In March, Charles Perrière and Mark Cooper attended the First Edition of the ISF Convention. It was the occasion for all ISF members to learn about a new sport: parkour, and its close cousins: freerunning and l’Art Du Déplacement.
Hello Mark, thank you for taking some time to introduce us to your practice.
What is Parkour? How and when was it created?
The physical practices known as parkour, freerunning, Art Du Déplacement and in some places as Yamakasi were born in the surburbs of Paris in the late 1980s. At their heart is a notion training to use only the mind and body to move through an urban or natural environment and its existing obstacles, often with running, jumping, vaulting, swinging and crawling.
Are there any specific Parkour rules?
Parkour, freerunning and Art Du Déplacement are very unstructured and informal physical practices, which is a huge part of their attraction to young people. We find that ever-increasing numbers of young people are turned away from traditional formal sport at an ever-earlier age because of too much structure, too much specialization, too much conformity and often having to buy too much stuff.
Just like other practices where the dominant model is not one of playing a match–think climbing, surfing or skateboarding—there are competitions in parkour and freerunning. The former tend to look like urban obstacle course races measured for time. The latter tend to be judged for technique, creativity and so on.
Parkour is very popular among kids, why do you think it does attract more and more kids? Is there any correlation between Video Games and Parkour?
Training itself tends to be done informally in social groups that are self-selecting, with training times arranged consensually over facebook, snapchat and other social media.
This means training is a simple extension of the social and technological lives that most kids have these days. It doesn’t hurt of course that training is possible pretty much anywhere and requires no special or costly equipment.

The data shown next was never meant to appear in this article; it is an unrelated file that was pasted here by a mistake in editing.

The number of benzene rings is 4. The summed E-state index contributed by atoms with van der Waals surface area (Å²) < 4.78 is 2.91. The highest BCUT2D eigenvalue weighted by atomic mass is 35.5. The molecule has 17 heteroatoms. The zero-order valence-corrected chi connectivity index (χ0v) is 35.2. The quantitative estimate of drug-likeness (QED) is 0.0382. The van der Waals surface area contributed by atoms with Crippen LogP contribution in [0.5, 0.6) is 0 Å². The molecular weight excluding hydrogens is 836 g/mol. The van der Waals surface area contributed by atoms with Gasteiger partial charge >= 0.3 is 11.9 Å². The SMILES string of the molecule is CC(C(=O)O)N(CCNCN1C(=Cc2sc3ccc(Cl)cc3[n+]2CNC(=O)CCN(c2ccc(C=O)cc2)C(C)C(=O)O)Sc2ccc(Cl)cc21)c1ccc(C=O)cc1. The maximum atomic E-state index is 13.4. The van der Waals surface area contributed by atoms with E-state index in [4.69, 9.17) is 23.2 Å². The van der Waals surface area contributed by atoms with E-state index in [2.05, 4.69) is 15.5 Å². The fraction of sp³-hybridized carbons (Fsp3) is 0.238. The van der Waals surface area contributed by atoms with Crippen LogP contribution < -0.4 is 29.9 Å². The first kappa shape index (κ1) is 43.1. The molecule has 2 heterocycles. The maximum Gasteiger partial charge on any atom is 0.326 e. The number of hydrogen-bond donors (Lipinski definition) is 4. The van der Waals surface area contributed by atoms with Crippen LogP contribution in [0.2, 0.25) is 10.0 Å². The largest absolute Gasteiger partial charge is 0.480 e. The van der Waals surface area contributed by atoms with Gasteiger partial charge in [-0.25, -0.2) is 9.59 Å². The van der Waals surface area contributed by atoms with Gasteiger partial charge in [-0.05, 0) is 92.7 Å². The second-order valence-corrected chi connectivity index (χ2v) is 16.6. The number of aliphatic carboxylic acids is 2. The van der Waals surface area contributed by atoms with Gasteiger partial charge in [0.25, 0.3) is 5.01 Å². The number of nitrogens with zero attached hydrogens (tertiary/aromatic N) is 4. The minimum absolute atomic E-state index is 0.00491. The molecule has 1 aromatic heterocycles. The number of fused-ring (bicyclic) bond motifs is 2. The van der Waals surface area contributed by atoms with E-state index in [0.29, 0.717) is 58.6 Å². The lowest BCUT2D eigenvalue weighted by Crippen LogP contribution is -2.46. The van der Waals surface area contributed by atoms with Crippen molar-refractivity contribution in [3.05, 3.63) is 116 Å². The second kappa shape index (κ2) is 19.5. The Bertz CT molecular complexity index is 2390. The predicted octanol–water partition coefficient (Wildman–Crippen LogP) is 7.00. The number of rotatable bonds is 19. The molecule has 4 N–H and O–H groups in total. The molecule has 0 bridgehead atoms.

The level of commitment is up to the individual and everyone gets to play. The image of a young child who has been driven to a match scheduled months in advance, wearing expensive kit, only to spend the match watching teammates from the sidelines is pretty much the opposite of what we do.
For us, this relevance to the way kids want to spend their time is vital. Everyone who values the power of sport to have a positive impact on young people needs to think really carefully about how kids live today and how we have to bring them with us.
In the USA all kids spend an average of just under two hours a day playing video games. And when they play, their game characters mostly use moves from parkour, freerunning and Art Du Déplacement to get around the 3D game environments. Over the last ten years, the game developers copied our moves to make the games more fun to play. So our physical practice already has complete resonance with the way kids these days consider human movement. And we know it’s vital to get these kids moving physically as well as virtually, since in the USA and Europe, one in three children is overweight or obese.
The Mouvement International du Parkour, Freerunning et l’Art Du Déplacement was recently created. What are the next moves of the international federation?
Our key early priorities have been schools, disadvantaged groups and recognition. We’re delighted to be working with ISF on the school side. In terms of disadvantaged groups, we are working on projects in Gaza and in Africa and also on the amazing popularity of parkour, freerunning and Art Du Déplacement among muslim women. We tend to train in long baggy clothes. Adding a headscarf is no problem and training can be done outside of the gyms and so on where women are sometimes prevented from training.
In terms of recognition, we are working with the International Olympic Committee on becoming a recognized international federation, with a deadline of September of this year. That will be really helpful in terms of making our practice “official”.
How will the ISF cooperate with the International Federation of Parkour? Are there any projects planned?
We are very excited that ISF has agreed to a demonstration of our practice at the 2016 Gymnasiade in Trabzon. We very much look forward to working with ISF members to connect them with our national member, so they may collaborate to make our practice part of their school sport and physical education curricula.
Thank you Mark for this interview and see you in Trabzon in July 2016 at the Opening Ceremony of the Gymnasiade!
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